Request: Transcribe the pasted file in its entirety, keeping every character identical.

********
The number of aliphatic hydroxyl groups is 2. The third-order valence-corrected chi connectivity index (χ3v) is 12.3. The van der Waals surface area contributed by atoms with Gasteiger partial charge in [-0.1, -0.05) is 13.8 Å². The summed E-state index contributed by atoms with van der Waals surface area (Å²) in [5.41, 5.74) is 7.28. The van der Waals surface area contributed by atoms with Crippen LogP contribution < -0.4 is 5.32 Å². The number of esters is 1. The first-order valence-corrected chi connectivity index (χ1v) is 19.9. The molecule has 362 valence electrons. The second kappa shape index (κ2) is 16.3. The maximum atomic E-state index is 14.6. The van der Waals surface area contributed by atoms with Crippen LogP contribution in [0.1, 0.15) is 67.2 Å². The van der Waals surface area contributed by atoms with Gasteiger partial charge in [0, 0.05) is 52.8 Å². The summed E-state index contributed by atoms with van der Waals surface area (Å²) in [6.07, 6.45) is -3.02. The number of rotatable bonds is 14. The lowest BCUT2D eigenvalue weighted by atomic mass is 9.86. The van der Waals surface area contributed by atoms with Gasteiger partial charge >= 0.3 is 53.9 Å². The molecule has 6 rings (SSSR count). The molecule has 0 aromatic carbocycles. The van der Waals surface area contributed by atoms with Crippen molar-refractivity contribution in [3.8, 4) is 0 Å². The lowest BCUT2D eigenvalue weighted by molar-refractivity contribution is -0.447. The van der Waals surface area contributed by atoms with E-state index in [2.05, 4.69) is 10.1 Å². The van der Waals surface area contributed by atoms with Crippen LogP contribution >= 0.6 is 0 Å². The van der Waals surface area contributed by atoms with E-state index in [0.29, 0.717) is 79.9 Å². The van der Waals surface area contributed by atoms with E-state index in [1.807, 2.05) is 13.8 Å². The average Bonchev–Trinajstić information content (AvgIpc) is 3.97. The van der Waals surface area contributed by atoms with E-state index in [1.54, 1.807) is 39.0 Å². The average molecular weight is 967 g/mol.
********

The number of aliphatic hydroxyl groups is 2. The third-order valence-corrected chi connectivity index (χ3v) is 12.3. The van der Waals surface area contributed by atoms with Gasteiger partial charge in [-0.1, -0.05) is 13.8 Å². The summed E-state index contributed by atoms with van der Waals surface area (Å²) in [5.41, 5.74) is 7.28. The van der Waals surface area contributed by atoms with Crippen LogP contribution < -0.4 is 5.32 Å². The number of esters is 1. The first-order valence-corrected chi connectivity index (χ1v) is 19.9. The molecule has 362 valence electrons. The second kappa shape index (κ2) is 16.3. The maximum atomic E-state index is 14.6. The van der Waals surface area contributed by atoms with Crippen LogP contribution in [0.1, 0.15) is 67.2 Å². The van der Waals surface area contributed by atoms with Gasteiger partial charge in [0, 0.05) is 52.8 Å². The summed E-state index contributed by atoms with van der Waals surface area (Å²) in [6.07, 6.45) is -3.02. The number of rotatable bonds is 14. The lowest BCUT2D eigenvalue weighted by atomic mass is 9.86. The van der Waals surface area contributed by atoms with Gasteiger partial charge >= 0.3 is 53.9 Å². The molecule has 6 rings (SSSR count). The molecule has 0 aromatic carbocycles. The van der Waals surface area contributed by atoms with Crippen molar-refractivity contribution in [3.8, 4) is 0 Å². The lowest BCUT2D eigenvalue weighted by molar-refractivity contribution is -0.447. The van der Waals surface area contributed by atoms with E-state index in [2.05, 4.69) is 10.1 Å². The van der Waals surface area contributed by atoms with Crippen LogP contribution >= 0.6 is 0 Å². The van der Waals surface area contributed by atoms with E-state index in [0.29, 0.717) is 79.9 Å². The van der Waals surface area contributed by atoms with E-state index in [1.807, 2.05) is 13.8 Å². The average Bonchev–Trinajstić information content (AvgIpc) is 3.97. The van der Waals surface area contributed by atoms with E-state index in [1.54, 1.807) is 39.0 Å². The average molecular weight is 967 g/mol.